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Davis v. City of Alvarado

United States District Court, N.D. Texas, Dallas Division

December 3, 2019

Jacob Davis, Plaintiff,
v.
City of Alvarado, et al., Defendants.

          FINDINGS, CONCLUSIONS, AND RECOMMENDATION OF THE UNITED STATES MAGISTRATE JUDGE

          RENEE HARRIS TOLIVER, UNITED STATES MAGISTRATE JUDGE

         Pursuant to 28 U.S.C. § 636(b) and the district judge's Order Referring Case, Doc. 37, this case has been referred to the undersigned United States magistrate judge for pretrial management. The cause is now before the Court for a recommendation on Defendants' Second Motion & Brief to Dismiss. Doc. 21. For the reasons set forth herein, it is recommended that the motion be GRANTED.

         I. BACKGROUND

         In April 2019, Plaintiff filed the operative complaint - his third amended - raising a number of claims against (1) the City of Alvarado (the “City”); (2) the City Police Department (the “APD”); (3) APD Chief Brad Anderson (“Chief Anderson”); and (4) APD police officers Matthew Dill, Solomon Omotoya, and Chad Marshall. Doc. 20. Plaintiff alleges that prior to the events that underlie this dispute, he purchased a “homemade” trailer that had been issued license plates for more than ten years, but had no vehicle identification number (“VIN”). Doc. 20 at 3. After the purchase, Plaintiff conveyed the trailer to his corporation JKD Industries, Inc. (“JKD”), which registered it and then bailed it to Plaintiff at an unspecified time. Doc. 20 at 3.

         In November 2018, Plaintiff was towing the trailer through the City with his grandfather and children and stopped to refuel his truck on their way out of town. Doc. 20 at 3. While Plaintiff was pumping gas, Officers Dill and Omotoya allegedly approached him without any legal cause and asked who the owner of the trailer was and if he had any “papers” for it. Doc. 20 at 4. Plaintiff responded that he was the owner, produced a registration receipt, and informed the officers that he had purchased the trailer homemade and there was no VIN that he knew of. Doc. 20 at 4. Officer Dill informed Plaintiff that if the trailer did not have a VIN, it was presumed to be stolen and Plaintiff would have to take it to the APD. Doc. 20 at 4-5.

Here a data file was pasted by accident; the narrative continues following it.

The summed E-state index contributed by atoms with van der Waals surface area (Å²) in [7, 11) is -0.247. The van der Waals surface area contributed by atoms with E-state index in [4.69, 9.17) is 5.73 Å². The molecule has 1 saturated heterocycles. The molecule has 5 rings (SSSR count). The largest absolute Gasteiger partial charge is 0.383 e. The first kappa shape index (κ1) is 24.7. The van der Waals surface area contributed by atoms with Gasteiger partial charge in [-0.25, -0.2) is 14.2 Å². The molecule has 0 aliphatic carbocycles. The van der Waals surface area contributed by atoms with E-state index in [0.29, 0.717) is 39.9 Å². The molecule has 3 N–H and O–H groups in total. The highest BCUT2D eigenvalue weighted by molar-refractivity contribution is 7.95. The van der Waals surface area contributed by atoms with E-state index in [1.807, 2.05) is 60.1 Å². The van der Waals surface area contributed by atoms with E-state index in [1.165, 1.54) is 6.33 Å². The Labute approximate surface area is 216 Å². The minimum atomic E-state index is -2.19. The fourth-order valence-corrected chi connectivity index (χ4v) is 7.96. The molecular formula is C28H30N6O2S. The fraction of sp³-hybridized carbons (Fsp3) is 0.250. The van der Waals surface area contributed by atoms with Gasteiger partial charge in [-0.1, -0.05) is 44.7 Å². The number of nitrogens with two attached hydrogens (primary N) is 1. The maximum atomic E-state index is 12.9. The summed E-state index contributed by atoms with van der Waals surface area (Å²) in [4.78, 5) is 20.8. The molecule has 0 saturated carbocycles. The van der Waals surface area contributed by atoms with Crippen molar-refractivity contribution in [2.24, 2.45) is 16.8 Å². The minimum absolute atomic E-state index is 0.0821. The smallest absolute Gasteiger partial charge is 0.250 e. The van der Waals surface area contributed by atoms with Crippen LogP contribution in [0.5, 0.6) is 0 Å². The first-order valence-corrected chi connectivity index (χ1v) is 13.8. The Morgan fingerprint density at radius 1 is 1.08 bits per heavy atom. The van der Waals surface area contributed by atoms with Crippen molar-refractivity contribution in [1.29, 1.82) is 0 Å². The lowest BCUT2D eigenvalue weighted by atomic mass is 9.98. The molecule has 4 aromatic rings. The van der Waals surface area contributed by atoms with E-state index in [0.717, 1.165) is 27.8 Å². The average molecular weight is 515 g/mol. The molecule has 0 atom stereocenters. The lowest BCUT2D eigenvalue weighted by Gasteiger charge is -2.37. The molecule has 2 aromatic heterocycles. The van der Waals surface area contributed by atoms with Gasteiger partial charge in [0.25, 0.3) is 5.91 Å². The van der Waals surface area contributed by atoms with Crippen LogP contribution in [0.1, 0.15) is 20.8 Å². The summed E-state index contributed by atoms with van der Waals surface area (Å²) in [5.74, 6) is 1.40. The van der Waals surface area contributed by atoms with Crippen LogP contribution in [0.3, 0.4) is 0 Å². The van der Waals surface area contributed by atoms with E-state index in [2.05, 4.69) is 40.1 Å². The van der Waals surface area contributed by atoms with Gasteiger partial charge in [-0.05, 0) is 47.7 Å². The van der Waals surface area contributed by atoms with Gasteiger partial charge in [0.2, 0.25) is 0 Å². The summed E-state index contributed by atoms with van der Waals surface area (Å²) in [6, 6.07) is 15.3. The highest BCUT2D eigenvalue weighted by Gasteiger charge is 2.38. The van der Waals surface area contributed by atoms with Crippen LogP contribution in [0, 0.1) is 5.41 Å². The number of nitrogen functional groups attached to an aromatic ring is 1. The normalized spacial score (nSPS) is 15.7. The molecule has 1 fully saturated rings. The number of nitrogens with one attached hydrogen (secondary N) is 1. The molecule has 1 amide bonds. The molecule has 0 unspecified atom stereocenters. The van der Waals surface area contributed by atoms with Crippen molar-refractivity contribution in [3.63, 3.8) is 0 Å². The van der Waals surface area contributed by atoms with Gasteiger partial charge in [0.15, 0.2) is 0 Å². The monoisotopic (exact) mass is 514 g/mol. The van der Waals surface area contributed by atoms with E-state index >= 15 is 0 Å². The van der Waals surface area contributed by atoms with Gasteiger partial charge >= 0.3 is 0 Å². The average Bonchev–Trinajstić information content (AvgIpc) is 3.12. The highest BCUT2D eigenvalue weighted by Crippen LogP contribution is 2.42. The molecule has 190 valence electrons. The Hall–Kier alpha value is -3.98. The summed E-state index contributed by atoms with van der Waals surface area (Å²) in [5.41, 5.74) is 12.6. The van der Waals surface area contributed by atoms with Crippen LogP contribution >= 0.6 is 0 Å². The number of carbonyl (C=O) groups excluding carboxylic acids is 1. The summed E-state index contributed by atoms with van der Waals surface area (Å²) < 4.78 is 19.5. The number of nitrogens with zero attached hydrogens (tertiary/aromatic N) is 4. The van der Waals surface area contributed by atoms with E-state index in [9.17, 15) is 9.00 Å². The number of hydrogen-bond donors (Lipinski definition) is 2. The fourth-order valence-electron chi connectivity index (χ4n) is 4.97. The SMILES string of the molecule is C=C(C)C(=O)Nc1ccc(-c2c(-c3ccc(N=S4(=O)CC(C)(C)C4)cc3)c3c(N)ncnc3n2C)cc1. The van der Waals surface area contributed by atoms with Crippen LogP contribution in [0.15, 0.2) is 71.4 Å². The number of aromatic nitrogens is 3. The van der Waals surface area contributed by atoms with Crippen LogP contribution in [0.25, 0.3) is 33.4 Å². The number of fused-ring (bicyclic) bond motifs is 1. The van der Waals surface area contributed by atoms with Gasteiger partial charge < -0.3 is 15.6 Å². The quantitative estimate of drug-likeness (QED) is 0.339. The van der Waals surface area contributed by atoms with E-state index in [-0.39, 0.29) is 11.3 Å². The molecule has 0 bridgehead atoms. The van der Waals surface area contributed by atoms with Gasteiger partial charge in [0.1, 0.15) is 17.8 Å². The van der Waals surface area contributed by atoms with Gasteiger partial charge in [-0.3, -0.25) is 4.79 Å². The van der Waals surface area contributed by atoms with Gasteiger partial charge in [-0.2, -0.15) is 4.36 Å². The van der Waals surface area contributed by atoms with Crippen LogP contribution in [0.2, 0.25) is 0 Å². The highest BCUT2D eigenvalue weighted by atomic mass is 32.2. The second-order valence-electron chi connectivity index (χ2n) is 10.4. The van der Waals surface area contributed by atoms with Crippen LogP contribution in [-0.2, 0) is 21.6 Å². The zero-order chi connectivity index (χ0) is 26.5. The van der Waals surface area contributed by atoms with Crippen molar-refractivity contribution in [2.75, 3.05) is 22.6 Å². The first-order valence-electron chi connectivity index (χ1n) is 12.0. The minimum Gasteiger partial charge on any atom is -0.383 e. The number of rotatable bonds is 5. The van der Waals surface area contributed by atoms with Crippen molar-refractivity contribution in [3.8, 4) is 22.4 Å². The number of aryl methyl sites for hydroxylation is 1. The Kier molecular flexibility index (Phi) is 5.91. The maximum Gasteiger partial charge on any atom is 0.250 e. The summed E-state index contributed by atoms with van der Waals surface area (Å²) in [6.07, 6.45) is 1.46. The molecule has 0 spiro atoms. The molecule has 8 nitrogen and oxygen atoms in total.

Officers Dill and Omotoya then asked Plaintiff what was in the trailer and proceeded to search it for the next 30 minutes. Doc. 20 at 5. After they determined that the trailer had no VIN, they escorted Plaintiff to the APD where they informed him they were going to “seize the trailer.” Doc. 20 at 5. Plaintiff went inside to speak to Chief Anderson who informed him that he would rely on Officer Dill's decision concerning the seizure because Officer Dill was the “authority on the legalities of trailers.” Doc. 20 at 5. After some time, Plaintiff and his family continued on their trip in a borrowed trailer and left Plaintiff's trailer at the APD where it remains. Doc. 20 at 5-6.

         Plaintiff avers that his trailer has never had a VIN and was not required to because it was homemade, rather than manufactured. Doc. 20 at 3, 10-11. As such, Plaintiff contends that the trailer was not contraband subject to seizure, yet Officer Dill commenced a forfeiture proceeding in Justice of the Peace Court in Johnson County (“JP Court”). Doc. 20 at 6. Plaintiff also contends that around this time, Officer Marshall obtained an arrest warrant for Plaintiff, which was subsequently recalled, and then filed a misdemeanor charge against Plaintiff for having a fictitious license plate. Doc. 20 at 10. Plaintiff alleges, on information and belief, that (1) Defendants have a history of “bringing spurious and groundless criminal charges against persons such as Plaintiff, ” and (2) Officers Dill and Marshall “routinely file forfeiture proceedings in [JP Court] even though they are not attorneys, ” which forfeitures benefit the City or the APD. Doc. 20 at 10-12.

         In detailing his specific causes of action, Plaintiff states that (1) the fact that his trailer had no VIN did not raise a presumption that it was stolen or otherwise illegal and, because there existed no “articulable facts that create[d] some reasonable inference of criminal conduct, ” the search and seizure of the trailer violated his Fourth Amendment rights[1]; and (2) Defendants' attempts to forfeit his rights in the trailer violate the Eighth Amendment's prohibition against excessive fines. Doc. 20 at 7, 11-12. Plaintiff seeks actual and punitive damages, a declaratory judgment to the effect that his trailer is not stolen or contraband and that he is the legal owner thereof, and attorneys' fees and costs. Doc. 20 at 12-13. Defendants now move to dismiss Plaintiffs' complaint for failure to state a claim pursuant to Rule 12(b)(6) of the Federal Rules of Civil Procedure. Doc. 21.

         II. APPLICABLE LAW